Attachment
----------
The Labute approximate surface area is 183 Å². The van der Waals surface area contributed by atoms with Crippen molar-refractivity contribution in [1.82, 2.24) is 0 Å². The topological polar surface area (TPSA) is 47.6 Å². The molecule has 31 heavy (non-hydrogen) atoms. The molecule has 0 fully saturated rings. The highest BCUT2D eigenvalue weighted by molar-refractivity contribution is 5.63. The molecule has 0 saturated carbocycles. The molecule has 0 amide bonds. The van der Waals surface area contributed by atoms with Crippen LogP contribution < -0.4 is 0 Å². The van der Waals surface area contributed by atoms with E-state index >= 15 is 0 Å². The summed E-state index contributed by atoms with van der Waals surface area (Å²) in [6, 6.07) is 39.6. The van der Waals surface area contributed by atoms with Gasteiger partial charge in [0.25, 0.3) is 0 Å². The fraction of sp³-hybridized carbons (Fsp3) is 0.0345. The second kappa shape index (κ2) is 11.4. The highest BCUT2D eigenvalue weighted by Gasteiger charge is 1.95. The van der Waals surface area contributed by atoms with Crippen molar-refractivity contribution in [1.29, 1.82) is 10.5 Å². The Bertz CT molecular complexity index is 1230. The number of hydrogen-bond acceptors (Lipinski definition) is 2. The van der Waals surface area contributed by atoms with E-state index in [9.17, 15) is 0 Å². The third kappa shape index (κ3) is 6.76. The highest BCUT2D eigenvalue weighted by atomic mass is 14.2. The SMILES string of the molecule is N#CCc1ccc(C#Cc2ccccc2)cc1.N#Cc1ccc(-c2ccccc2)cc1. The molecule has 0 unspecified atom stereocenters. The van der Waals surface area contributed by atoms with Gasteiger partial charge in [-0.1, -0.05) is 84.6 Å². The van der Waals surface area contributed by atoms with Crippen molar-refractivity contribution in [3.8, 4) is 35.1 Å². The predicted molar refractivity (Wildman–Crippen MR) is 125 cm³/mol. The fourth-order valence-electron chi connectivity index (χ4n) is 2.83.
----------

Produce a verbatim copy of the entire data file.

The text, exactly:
The Labute approximate surface area is 183 Å². The van der Waals surface area contributed by atoms with Crippen molar-refractivity contribution in [1.82, 2.24) is 0 Å². The topological polar surface area (TPSA) is 47.6 Å². The molecule has 31 heavy (non-hydrogen) atoms. The molecule has 0 fully saturated rings. The highest BCUT2D eigenvalue weighted by molar-refractivity contribution is 5.63. The molecule has 0 saturated carbocycles. The molecule has 0 amide bonds. The van der Waals surface area contributed by atoms with Crippen LogP contribution < -0.4 is 0 Å². The van der Waals surface area contributed by atoms with E-state index >= 15 is 0 Å². The summed E-state index contributed by atoms with van der Waals surface area (Å²) in [6, 6.07) is 39.6. The van der Waals surface area contributed by atoms with Gasteiger partial charge in [0.25, 0.3) is 0 Å². The fraction of sp³-hybridized carbons (Fsp3) is 0.0345. The second kappa shape index (κ2) is 11.4. The highest BCUT2D eigenvalue weighted by Gasteiger charge is 1.95. The van der Waals surface area contributed by atoms with Crippen molar-refractivity contribution in [1.29, 1.82) is 10.5 Å². The Bertz CT molecular complexity index is 1230. The number of hydrogen-bond acceptors (Lipinski definition) is 2. The van der Waals surface area contributed by atoms with E-state index in [9.17, 15) is 0 Å². The third kappa shape index (κ3) is 6.76. The highest BCUT2D eigenvalue weighted by atomic mass is 14.2. The SMILES string of the molecule is N#CCc1ccc(C#Cc2ccccc2)cc1.N#Cc1ccc(-c2ccccc2)cc1. The molecule has 0 unspecified atom stereocenters. The van der Waals surface area contributed by atoms with Gasteiger partial charge in [-0.1, -0.05) is 84.6 Å². The van der Waals surface area contributed by atoms with Crippen molar-refractivity contribution in [3.8, 4) is 35.1 Å². The predicted molar refractivity (Wildman–Crippen MR) is 125 cm³/mol. The fourth-order valence-electron chi connectivity index (χ4n) is 2.83.